In July 2011 I completed my training as an Alternative to Violence Projects (AVP) facilitator – by Phaphama Initiatives, an AVP organisation based in South Africa. I have since been facilitating in basic and advanced workshops for the Johannesburg Religious Society of Friends (Quakers) from 2012 to date. The Alternatives to Violence Project (AVP) is an international volunteer-run conflict transformation programme. Teams of trained AVP facilitators conduct experiential workshops to develop participants' abilities to resolve conflicts without resorting to manipulation, coercion, or violence. Workshops are now offered in communities, businesses, churches, neighbourhood centres, community associations and women's shelters all over the world.

Campaigning to ban cluster bombs, 2010Campaigning to ban cluster bombs, 2010I am working to create a world where everyone’s Human rights are respected, a world where violence is not the everyday news, a world where peace is the consensus. A world where we not separated by our diversity but united in our diverse nature. “No one is born hating another person because of the colour of his skin, or his background, or his religion. People must learn to hate, and if they can learn to hate, they can be taught to love, for love comes more naturally to the human heart than its opposite” by Nelson Mandela. I will be the first to agree with his words for the simple reason of humanity, how is it that it’s so much easier to hate than it is to love, when this two emotions are interlinked? Surely if you can hate it must mean you had loved before.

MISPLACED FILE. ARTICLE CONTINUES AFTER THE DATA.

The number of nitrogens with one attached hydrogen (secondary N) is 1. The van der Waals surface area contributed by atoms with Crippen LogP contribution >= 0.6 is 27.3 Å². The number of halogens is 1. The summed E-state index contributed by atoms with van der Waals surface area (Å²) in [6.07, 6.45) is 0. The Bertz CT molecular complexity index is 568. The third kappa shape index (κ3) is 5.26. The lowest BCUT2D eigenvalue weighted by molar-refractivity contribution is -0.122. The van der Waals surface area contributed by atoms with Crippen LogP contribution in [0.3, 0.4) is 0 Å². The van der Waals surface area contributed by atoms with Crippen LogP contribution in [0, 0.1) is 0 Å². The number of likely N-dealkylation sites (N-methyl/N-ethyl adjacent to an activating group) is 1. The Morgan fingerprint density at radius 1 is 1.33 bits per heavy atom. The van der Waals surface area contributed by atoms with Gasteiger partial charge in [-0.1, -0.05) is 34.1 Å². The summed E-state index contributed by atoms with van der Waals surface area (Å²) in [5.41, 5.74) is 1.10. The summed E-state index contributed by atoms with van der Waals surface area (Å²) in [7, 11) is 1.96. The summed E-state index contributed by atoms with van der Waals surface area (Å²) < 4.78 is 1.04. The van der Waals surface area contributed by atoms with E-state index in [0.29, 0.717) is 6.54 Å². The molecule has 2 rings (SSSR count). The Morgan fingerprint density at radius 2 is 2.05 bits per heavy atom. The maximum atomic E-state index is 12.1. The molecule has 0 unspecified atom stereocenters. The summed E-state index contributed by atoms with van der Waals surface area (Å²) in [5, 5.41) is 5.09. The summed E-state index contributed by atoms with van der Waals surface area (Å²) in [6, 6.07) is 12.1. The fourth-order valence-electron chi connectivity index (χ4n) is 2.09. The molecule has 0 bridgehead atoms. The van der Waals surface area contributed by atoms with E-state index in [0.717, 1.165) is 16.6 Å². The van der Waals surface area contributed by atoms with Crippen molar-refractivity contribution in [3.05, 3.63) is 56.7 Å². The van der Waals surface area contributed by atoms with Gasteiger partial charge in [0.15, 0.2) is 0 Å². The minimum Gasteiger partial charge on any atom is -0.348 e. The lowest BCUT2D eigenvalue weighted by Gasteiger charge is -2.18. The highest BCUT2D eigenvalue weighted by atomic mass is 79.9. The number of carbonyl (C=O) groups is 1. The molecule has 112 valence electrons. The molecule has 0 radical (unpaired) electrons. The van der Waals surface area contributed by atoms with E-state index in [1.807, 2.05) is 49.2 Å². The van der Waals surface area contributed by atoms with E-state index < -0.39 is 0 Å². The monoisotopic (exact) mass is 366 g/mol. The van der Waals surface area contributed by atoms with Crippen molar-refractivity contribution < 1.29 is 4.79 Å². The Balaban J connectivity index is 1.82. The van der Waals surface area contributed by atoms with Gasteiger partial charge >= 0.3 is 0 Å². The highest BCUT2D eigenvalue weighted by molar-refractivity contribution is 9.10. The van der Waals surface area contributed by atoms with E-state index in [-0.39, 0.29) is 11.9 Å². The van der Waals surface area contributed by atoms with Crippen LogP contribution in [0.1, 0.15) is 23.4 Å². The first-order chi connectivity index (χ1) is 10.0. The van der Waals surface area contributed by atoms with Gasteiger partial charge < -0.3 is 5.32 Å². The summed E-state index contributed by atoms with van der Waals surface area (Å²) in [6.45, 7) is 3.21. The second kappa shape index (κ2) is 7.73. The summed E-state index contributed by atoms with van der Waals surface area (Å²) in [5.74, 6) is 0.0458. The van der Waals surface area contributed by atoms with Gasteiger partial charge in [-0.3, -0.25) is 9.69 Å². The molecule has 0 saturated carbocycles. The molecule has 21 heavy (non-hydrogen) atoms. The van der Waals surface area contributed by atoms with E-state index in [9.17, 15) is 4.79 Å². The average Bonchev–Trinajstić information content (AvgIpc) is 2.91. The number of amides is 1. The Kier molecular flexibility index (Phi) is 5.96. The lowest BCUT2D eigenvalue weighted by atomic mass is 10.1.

In 2012 I had the opportunity to travel to Kenya for the Friend World conference (FWCC) where I got to spend time with a diverse group of Quakers from all over the world. The conference themed “Salt and Light” gave me so much comfort and reignited my hope that as diverse as we are, we are not so different. We tend to walk around with feelings of loneliness and emotions of hurt, but it’s during this conference I saw unity I have felt a sense of togetherness among Friends not just talking about Salt and Light but to practice living Salt and Light in this broken world.

We live in the world crippled by prejudice, xenophobia, poverty, environmental and health issues, race, inequality and violence. I work towards building a culture of peace; this is however characterised by people who are committed and able to deal with the inevitable conflicts which arise when using dialogue and committed to building and rebuilding respectful relationships between themselves and others. This is a continuous process as it is not easy to transform a negative situation to one that is positive without some sort of disagreement...peacemaking and peace building is the responsibility of everyone. We have to make sure we maintain peace in society, promoting culture of peace through a ministry of Peace.

I believe that as the future generation it is my responsibility as a young person to change this life for the better through activism, lobbying and volunteering in an environment that shares my vision.

Odette D. Ntambara